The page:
Jarrocks called a clerk and gave him an order to sell something or other. In three minutes the clerk reported that "it"—just some letter of the alphabet—had been sold at such and such a price.

For another five minutes Jarrocks denied himself to all visitors. Then he called for another report on the stock which he had just caused to be sold. It was selling "off a half."

"Well, Cynthia," said Jarrocks, "you're fifty dollars richer than when you came. Now I've got to tell you to go. I'll look out for your interests as if they were my own."

And Jarrocks, looking rather stupid and bored, conducted Cynthia through his outer offices and put her into an elevator "going down." Her face vanished and his heart continued to mumble and grumble, just the way a tooth does when it is getting ready to ache.

Cynthia had entered Wall Street at an auspicious moment. Stocks were at that high level from which they presently tumbled to the panic quotations of nineteen-seven. And Jarrocks, whom the unsuccessful thought so very stupid, had made a very shrewd guess as to what was going to happen.

Two weeks later he wrote Cynthia that if she could use two or three thousand dollars she could have them, without troubling her balance very perceptibly.

"I thought you had a chance," he wrote. "I'm beginning to think it's a sure thing! Keep a stiff upper lip and first thing you know you'll have the laugh on mamma and papa. Give 'em my best regards."

VI

If it is wicked to gamble Cynthia was wicked. If it is wicked to lie Cynthia was wicked. If the money that comes out of Wall Street belonged originally to widows and orphans, why, that is the kind of money which she amassed for her own selfish purposes. Worst of all, on learning from Jarrocks that the Rainbow's Foot—where the pot of gold is—was almost in sight, this bad, wicked girl's sensations were those of unmixed triumph and delight!

The panic of nineteen-seven is history now. Plenty of people who lost their money during those exciting months can explain to you how any fool, with the least luck, could have made buckets of it instead.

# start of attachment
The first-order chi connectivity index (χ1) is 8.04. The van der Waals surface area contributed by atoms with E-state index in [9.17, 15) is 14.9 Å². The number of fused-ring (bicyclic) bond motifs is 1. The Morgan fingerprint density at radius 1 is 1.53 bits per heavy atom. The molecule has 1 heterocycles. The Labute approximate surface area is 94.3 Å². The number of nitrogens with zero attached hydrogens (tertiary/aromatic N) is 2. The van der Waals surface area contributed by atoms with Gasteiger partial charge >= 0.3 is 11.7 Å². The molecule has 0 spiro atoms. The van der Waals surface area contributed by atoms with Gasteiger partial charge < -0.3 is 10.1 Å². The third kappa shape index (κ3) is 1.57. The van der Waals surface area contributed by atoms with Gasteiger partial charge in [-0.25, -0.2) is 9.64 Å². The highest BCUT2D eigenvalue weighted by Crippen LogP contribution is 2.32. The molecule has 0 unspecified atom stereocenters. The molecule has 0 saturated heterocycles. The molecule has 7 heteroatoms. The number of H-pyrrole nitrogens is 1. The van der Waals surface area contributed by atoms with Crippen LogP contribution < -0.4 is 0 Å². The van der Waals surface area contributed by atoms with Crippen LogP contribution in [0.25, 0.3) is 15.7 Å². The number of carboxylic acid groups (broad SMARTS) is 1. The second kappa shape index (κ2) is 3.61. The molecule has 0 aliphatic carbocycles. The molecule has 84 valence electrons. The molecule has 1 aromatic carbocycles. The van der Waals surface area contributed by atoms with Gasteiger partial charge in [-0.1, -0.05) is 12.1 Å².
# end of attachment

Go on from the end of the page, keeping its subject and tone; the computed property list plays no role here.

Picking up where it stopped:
As a snowball rolling down a hill of damp snow swells to gigantic proportions, so Cynthia's five hundred dollars descended the long slopes of nineteen-seven, doubling itself at almost every turn. And when, at last, values had so shrunk that it looked to Jarrocks as if they could not shrink any more, he told her that her account—which stood in the name of G. G.'s mother—was worth nearly four hundred thousand dollars. "And I think," he said, "that, if you now buy stocks outright and hold them as investments, your money will double again."

So they put their heads together and Cynthia bought some Union Pacific at par and some Steel Common in the careless twenties, and other standard securities that were begging, almost with tears in their eyes, to be bought and cared for by somebody. She had the certificates of what she bought made out in the name of G. G.'s mother. And she went up-town and found G. G.'s mother alone, and said:

"Oh, my dear! If anybody ever finds out you will catch it!"

G. G.'s mother knew there was a joke of some kind preparing at her expense, but she couldn't help looking a little puzzled and anxious.

"It's bad enough to do what you have done," continued Cynthia; "but on top of it to be going to lie up and down—that does seem a little too awful!"

"What are you going to tell me?" cried G. G.'s mother. "I know you've got some good news up your sleeve!"

"Gambler!" cried Cynthia—"cold-blooded, reckless Wall Street speculator!" And the laughter that was pent up in her face burst its bonds, accompanied by hugs and kisses.

"Now listen!" said Cynthia, as soon as she could. "On such and such a day, you took five hundred dollars to a Wall Street broker named Jarrocks Bell—you thought that conditions were right for turning into a Bear. You went short of the market. You kept it up for weeks and months. Do you know what you did? You pyramided on the way down!"

"Mercy!" exclaimed G. G.'s mother, her eyes shining with wonder and excitement.

"First thing you knew," continued Cynthia, "you were worth four hundred thousand dollars!"

G. G.'s mother gave a little scream, as if she had seen a mouse.

"And you invested it," went on Cynthia, relenting, "so that now you stand to double your capital; and your annual income is between thirty and forty thousand dollars!"

After this Cynthia really did some explaining, until G. G.'s mother really understood what had really happened. It must be recorded that, at first, she was completely flabbergasted.

"And you've gone and put it in my name!" she said. "But why?"

"Don't you see," said Cynthia, "that if I came offering money to G. G. and G. G.'s father they wouldn't even sniff at it? But if you've got it—why, they've just got to share with you. Isn't that so?"

"Y-e-e-s," admitted G. G.'s mother; "but, my dear, I can't take it. Even if I could, they would want to know where I'd gotten it and I'd have nothing to say."

"Not if you're the one woman in a million that I think you are," said Cynthia. "Tell me, isn't your husband at his wit's end to think how to meet the bills for his illness and all and all? And wouldn't you raise your finger to bring all his miserable worries to an end? Just look at the matter from a business point of view! You must tell your husband and G. G. that what has really happened to me happened to you; that you were desperate; that you took the five hundred dollars to speculate with, and that this is the result."

"But that wouldn't be true," said G. G.'s mother.